The art of Peruvian weaving dates back over 2000 years. It is integral to Inca culture, and, too often, it disappears with the elderly artisans who once mastered it. Nilda Callañaupa Alvarez;s organization, El Centro de Textiles Tradicionales de Cusco, is inspiring young Peruvians to embrace the techniques of their past as both modern art and a means of commerce.
WorldStrides: What inspired you to start El Centro?
Nilda Callañaupa Alvarez: I am a weaver and lover of textiles and fibers. I am proud that I learned skills and knowledge from my Chinchero grandmothers and their ability to lay out and weave complex designs, carrying on ideas passed from their mothers and grandmothers. I learned how to spin yarn when I was five years old, to weave my first patterns when I was six, and to make belts and mantas when I grew older. My passion is one of the reasons. The other reason was to give young people the opportunity to stay in our communities and, through textile production, create an income and keep our traditions alive.
WorldStrides: What advice do you have for students who are interested in preserving community traditions?
Nilda: I see a rich opportunity for young students to experience [the work required to preserve community traditions]; [I see] an inspiration for their future. I suggest they should absorb as much as they can from cultural traditions, like weaving, through participation.
WorldStrides: Tell us something that especially fascinates you about Peruvian culture?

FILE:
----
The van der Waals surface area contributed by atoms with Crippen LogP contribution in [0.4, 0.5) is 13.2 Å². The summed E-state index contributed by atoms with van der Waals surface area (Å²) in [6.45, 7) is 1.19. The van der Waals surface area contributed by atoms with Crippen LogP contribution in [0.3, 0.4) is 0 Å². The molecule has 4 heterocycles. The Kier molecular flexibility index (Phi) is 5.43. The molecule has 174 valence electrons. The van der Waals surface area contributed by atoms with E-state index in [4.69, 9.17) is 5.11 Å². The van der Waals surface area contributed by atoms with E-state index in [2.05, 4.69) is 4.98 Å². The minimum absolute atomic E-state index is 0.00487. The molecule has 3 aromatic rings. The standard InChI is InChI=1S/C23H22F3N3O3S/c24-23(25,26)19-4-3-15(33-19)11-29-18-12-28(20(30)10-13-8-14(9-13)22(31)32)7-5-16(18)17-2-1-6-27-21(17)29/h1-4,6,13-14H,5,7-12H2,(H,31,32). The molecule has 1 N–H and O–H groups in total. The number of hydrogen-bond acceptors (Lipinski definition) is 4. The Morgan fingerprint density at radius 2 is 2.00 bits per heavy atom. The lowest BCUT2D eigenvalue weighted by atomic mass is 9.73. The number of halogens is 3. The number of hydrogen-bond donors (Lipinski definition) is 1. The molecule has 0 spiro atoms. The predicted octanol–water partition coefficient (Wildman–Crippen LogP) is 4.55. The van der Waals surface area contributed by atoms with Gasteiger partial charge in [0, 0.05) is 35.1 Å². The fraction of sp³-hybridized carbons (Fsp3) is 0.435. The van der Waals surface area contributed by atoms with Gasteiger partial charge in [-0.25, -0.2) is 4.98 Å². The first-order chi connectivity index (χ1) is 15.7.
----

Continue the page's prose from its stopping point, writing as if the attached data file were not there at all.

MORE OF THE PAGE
Nilda: It is multicultural and has very lively traditions. The history is interesting and there is a strong identity in each of the different regions.
WorldStrides: When you go home each day, what makes you most proud?
Nilda: To see the capacity of the weavers to produce amazing textiles! Little by little, they are getting some respect. The work of the Center is not just to preserve and to study Peruvian textiles, their symbolism and significance, etc. Our goal also is to assist families to create a larger market for their textiles and a new economy for their communities.
Nilda Callañaupa Alvarez was born in Chinchero, a village outside of Cusco, Peru in 1960. Her family descended from the Inca. A native Quechua, Spanish and English speaker, Nilda is a spinner, weaver and knitter. She has a master’s degree in tourism from San Antonio Abad University of Cusco. As Director of El Centro de Textiles Tradicionales de Cusco (CTTC), she leads Andean weaving workshops, gives lectures, sits on panels, and attends conferences across the globe. Nilda and other weavers from the CTTC came to Washington, D.C. to participate in the 2015 Smithsonian Folklife Festival, focused solely on Peru.
The CTTC is a non-profit organization established in 1996 to aid in the survival of Incan textile traditions and to provide support to weaving communities. Working with the Center, Quechua weavers and their families in the region of the former Incan capitol are engaged in skills-building, community networking and market development. By researching and documenting complex styles and techniques of Incan ancestors, the Center helps to ensure that 2,000-year-old textile traditions will not be lost for future generations.